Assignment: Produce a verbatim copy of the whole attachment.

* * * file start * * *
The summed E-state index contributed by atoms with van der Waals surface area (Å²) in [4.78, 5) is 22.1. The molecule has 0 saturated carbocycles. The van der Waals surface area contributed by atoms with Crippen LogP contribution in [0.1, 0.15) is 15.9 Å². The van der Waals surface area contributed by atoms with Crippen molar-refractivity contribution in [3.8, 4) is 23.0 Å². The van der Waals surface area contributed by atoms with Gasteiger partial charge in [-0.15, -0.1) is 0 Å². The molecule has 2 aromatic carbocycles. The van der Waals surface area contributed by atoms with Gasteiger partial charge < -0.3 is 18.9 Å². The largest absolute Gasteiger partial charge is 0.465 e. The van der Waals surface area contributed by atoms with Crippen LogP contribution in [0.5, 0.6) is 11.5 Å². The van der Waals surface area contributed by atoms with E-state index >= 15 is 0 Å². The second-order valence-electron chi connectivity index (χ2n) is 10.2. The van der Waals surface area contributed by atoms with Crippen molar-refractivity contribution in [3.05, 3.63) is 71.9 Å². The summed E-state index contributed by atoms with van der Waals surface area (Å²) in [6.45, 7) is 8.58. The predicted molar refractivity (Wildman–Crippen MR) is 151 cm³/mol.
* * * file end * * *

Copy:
The summed E-state index contributed by atoms with van der Waals surface area (Å²) in [4.78, 5) is 22.1. The molecule has 0 saturated carbocycles. The van der Waals surface area contributed by atoms with Crippen LogP contribution in [0.1, 0.15) is 15.9 Å². The van der Waals surface area contributed by atoms with Crippen molar-refractivity contribution in [3.8, 4) is 23.0 Å². The van der Waals surface area contributed by atoms with Gasteiger partial charge in [-0.15, -0.1) is 0 Å². The molecule has 2 aromatic carbocycles. The van der Waals surface area contributed by atoms with Gasteiger partial charge < -0.3 is 18.9 Å². The largest absolute Gasteiger partial charge is 0.465 e. The van der Waals surface area contributed by atoms with Crippen LogP contribution in [0.5, 0.6) is 11.5 Å². The van der Waals surface area contributed by atoms with E-state index >= 15 is 0 Å². The second-order valence-electron chi connectivity index (χ2n) is 10.2. The van der Waals surface area contributed by atoms with Crippen molar-refractivity contribution in [3.05, 3.63) is 71.9 Å². The summed E-state index contributed by atoms with van der Waals surface area (Å²) in [6.45, 7) is 8.58. The predicted molar refractivity (Wildman–Crippen MR) is 151 cm³/mol.